Venice
September 1640

Sponsor

Institute of Historical Research

Publication

Author

Allen B. Hinds (editor)

Year published

1924

Pages

72-85

Annotate

Comment on this article
Double click anywhere on the text to add an annotation in-line

Citation Show another format:

'Venice: September 1640', Calendar of State Papers Relating to English Affairs in the Archives of Venice, Volume 25: 1640-1642 (1924), pp. 72-85. URL: http://www.british-history.ac.uk/report.aspx?compid=89488 Date accessed: 21 October 2014.


Highlight

(Min 3 characters)

September 1640

Sept. 7.
Senato, Secreta. Dispacci, Inghilterra. Venetian Archives.
107. Giovanni Giustinian, Venetian Ambassador in England, to the Doge and Senate.
Having completed the redoubt across the River Tweed, the Scottish army resumed its march towards Newcastle on Thursday, proceeding with order, but slowly, as the rain which has recently fallen most copiously does not permit them to go quicker. It is marching in two squadrons, the first led by Gen. Leslie, is composed of 1300 horse and 12,000 foot ; the second, commanded by a brother of the Earl of Argyle, (fn. 1) has 6000 infantry and 1000 cavalry with the colours, all the artillery and every other instrument of war, with which it is abundantly furnished. It cannot yet be discovered whether the Scots intend to capture Newcastle, a place of importance situated on the coast, though without defence, where the ships and merchantmen taken from them these last months are guarded by the fleet, or go direct to York, without any other attempt.
The king's cavalry is directed to the River Tyne, to dispute the passage, but it is thought with secret orders to the General to open negotiations for a composition rather than risk the hazard of battle. We ought to have news very soon.
One thing is certain, universal acclamations at the entry of this army become ever louder. Those of the Puritan faith in particular never tire of applauding them, in the hope that this move will suffice to compel the king to summon parliament again, whereby not only Scotland but England also would recover their accustomed liberty, which has suffered injury solely from the principles of the present government, which is most hateful to the people.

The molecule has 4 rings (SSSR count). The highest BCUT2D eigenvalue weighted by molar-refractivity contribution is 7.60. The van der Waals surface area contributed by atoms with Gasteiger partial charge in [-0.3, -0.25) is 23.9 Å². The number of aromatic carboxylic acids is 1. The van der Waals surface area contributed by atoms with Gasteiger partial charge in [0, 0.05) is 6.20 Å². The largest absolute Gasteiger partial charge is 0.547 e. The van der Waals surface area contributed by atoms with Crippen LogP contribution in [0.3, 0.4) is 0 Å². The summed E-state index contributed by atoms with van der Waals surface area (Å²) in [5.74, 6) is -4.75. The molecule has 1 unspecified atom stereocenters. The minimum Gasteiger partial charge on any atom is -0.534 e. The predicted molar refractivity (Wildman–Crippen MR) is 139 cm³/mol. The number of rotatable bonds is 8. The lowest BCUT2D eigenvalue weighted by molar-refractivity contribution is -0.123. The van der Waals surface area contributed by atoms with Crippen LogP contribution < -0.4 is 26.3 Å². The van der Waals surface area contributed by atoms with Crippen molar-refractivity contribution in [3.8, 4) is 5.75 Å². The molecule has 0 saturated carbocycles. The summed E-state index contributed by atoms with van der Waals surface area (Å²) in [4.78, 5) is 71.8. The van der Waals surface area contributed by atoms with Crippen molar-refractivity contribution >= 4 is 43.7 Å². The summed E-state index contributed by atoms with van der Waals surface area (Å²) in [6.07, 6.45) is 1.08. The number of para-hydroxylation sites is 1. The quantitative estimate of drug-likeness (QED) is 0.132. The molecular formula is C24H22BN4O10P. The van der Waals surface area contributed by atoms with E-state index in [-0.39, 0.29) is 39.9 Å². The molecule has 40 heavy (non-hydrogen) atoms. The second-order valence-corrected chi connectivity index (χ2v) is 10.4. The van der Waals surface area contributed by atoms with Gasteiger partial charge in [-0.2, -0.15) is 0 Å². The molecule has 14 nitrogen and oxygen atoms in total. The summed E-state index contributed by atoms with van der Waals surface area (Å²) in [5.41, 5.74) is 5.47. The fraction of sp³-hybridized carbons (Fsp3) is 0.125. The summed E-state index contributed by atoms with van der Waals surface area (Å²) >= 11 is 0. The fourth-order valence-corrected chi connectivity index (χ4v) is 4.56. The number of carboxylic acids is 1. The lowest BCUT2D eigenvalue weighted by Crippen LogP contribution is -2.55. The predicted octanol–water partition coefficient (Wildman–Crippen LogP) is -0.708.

The king, on his arrival at York, found his troops scanty in numbers, with no sort of order and by no means ready to engage the enemy. That county, on whose vigorous support were based the most founded hopes of resisting the Scottish forces, instead of offering powerful succours has prepared fresh audacious demands to be relieved of the burdens laid upon them, as they are determined not to bear them any longer.
Five regiments of infantry, quartered in this city, and intended to serve on the ships which are still in the river, have riotously refused to embark or draw the sword against the enemy. Accordingly they have decided to retain the officers only and to dismiss the troops without attempting more, as they fear that severe treatment of the disobedient would lead to more dangerous disputes. In the absence of troops ready to fight, a part of the ships here will proceed to the fleet with munitions of war only.
The Viceroy of Ireland, who is to command the forces, set out from this city on Saturday. But being overtaken by a dangerous illness on the road, he has had to stop, full of the most painful thoughts. He has long foreseen the imminent perils which menace him personally, as he is threatened publicly by the Scots not less than by the English. The Archbishop of Canterbury, who is equally a subject of the popular wrath, has withdrawn to the queen's Court for greater safety and only emerges from there with circumspection.
By a published proclamation the king has declared guilty of high treason and rebellion the Scots who have entered England armed, and has forbidden, under the severest penalties, the supplying them with commodities of any kind, while he offers a full pardon to those who repent of their most grievous fault and return quietly to their homes. But this is labour lost as on the one side they are eager to carry out their plans, while on the other they are anxious to use this crisis to obtain from his Majesty the satisfaction which hitherto they have not been able to get by respect and loyalty.
Strict orders have been sent to all the lords and others who hold property of the crown, and who are therefore bound to follow the king when he takes the field, to proceed to York with all speed for service with permission however to the infirm and to those who do not want to leave their own hearths to withdraw upon payment of a definite sum of money. In this way the ministers here hope to collect a considerable sum in the present penury. But those concerned saw through the trick and were unwilling to facilitate the king's designs by the payment of money. So they have intimated that they are all perfectly ready to obey, but they will not fight before they have heard that the demands of the Scots are inequitable, which means that they do not feel inclined to expose themselves to hurt.
Fresh requests for loans have been made of this city, but have met with no better response than before and they have definitely refused to contribute without a vote of parliament. Not knowing where else to go they have tried to obtain on credit from the India Company all the pepper brought by the ships, which have recently arrived, amounting to 70,000l. with the idea of selling it afterwards to the merchants at a loss, who will readily supply the money. But when negotiations were opened with the interested parties and the heads of the Company, they showed no inclination to entrust their capital to the king, and unless they take it by force, as was done before with the money which lay in the Tower, it seems likely that this last expedient will fail also, involving as it does most hurtful consequences to the traders of this mart.